Despite its overall negative net investment position with the rest of the world, the EU-28 is a significant net lender in direct investment to the rest of the world. Based upon Eurostat estimations, net assets in direct investment with outside the EU-28 amounted to EUR 1 912.4 billion in 2016 (EUR 1 806.9 billion in 2015). The positive net IIP resulted from the higher value of EUR 8 569.6 billion in external assets compared to EUR 6 657.2 billion in external liabilities. The Member States with the highest (net) exposure were the Netherlands, France and Germany. By the end of 2016, the Netherlands recorded a net position of EUR 410.3 billion in direct investment vis-à-vis extra EU-28, while France and Germany followed with EUR 342.9 and 340.6 billion respectively. More specifically, the Netherlands recorded an outstanding direct investment net surplus position of EUR 164.4 billion with Brazil, while France and Germany had high (net) exposures abroad in the United States with EUR 174.5 billion and EUR 177.8 billion (Table 2). However, in gross terms Luxembourg and the Netherlands recorded the highest levels of direct investment activity outside the EU-28. While Luxembourg prefers to keep these data confidential, the Netherlands recorded EUR 2 523.0 billion in external assets and EUR 2 112.7 billion in external liabilities in 2016.

EU-28 is a net lender of other investment

The IIP of the EU-28 in the other investment component[3] showed a net position of EUR 229.0 billion in 2016 (EUR 300.0 billion in 2015). Thus, the EU-28 is a net lender to the rest of the world in financial funds related to other investment (Table 3). The major contributors to the positive net assets of the EU-28 in 2016 were the United Kingdom and Germany (EUR 211.7 billion and EUR 151.8 billion with the rest of the world respectively)[4]. Outside the EU Germany appeared as prominent net lender to offshore centres[5] (EUR 164.1 billion), while France showed a high net lending position with Japan in 2016 (EUR 95.2 billion) and Ireland with the USA (EUR 44.7 billion).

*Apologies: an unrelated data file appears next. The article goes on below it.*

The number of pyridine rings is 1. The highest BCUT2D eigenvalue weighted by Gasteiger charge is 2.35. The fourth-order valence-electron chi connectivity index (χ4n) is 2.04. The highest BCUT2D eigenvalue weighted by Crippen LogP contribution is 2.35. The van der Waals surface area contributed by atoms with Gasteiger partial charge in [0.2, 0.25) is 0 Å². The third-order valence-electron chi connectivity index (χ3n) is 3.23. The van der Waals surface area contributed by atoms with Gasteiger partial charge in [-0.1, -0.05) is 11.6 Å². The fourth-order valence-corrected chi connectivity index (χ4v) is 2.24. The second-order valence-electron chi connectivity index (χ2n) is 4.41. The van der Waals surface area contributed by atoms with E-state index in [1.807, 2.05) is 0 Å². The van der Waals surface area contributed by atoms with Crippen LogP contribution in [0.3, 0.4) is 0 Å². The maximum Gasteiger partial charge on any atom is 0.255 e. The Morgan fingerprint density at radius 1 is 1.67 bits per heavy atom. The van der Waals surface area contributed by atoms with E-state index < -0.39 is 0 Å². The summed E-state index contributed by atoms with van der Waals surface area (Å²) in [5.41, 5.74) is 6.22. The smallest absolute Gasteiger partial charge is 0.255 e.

Germany and the Netherlands are the EU-28's primary creditor nations

IIP data for each Member State can be analysed by examining their (net) exposure in financial assets and liabilities with the rest of the world (including intra-EU exposure). Economies with higher positions in financial assets abroad than financial liabilities (i.e. a positive net IIP) are consequently considered as net lenders or creditors. Germany and the Netherlands appear as the major net lending economies in Europe (Table 4). In 2016 Germany registered a striking surplus position of EUR 1 708.9 billion in its net IIP (increasing from EUR 1 478.0 billion in 2015), and the Netherlands followed with EUR 475.5 billion (EUR 376.9 billion in 2015). Outside the EU-28 Switzerland and Norway reported high net lending positions with EUR 729.0 billion and EUR 697.5 billion in the same year.

The top debtor nations in the EU-28: Spain, Ireland and France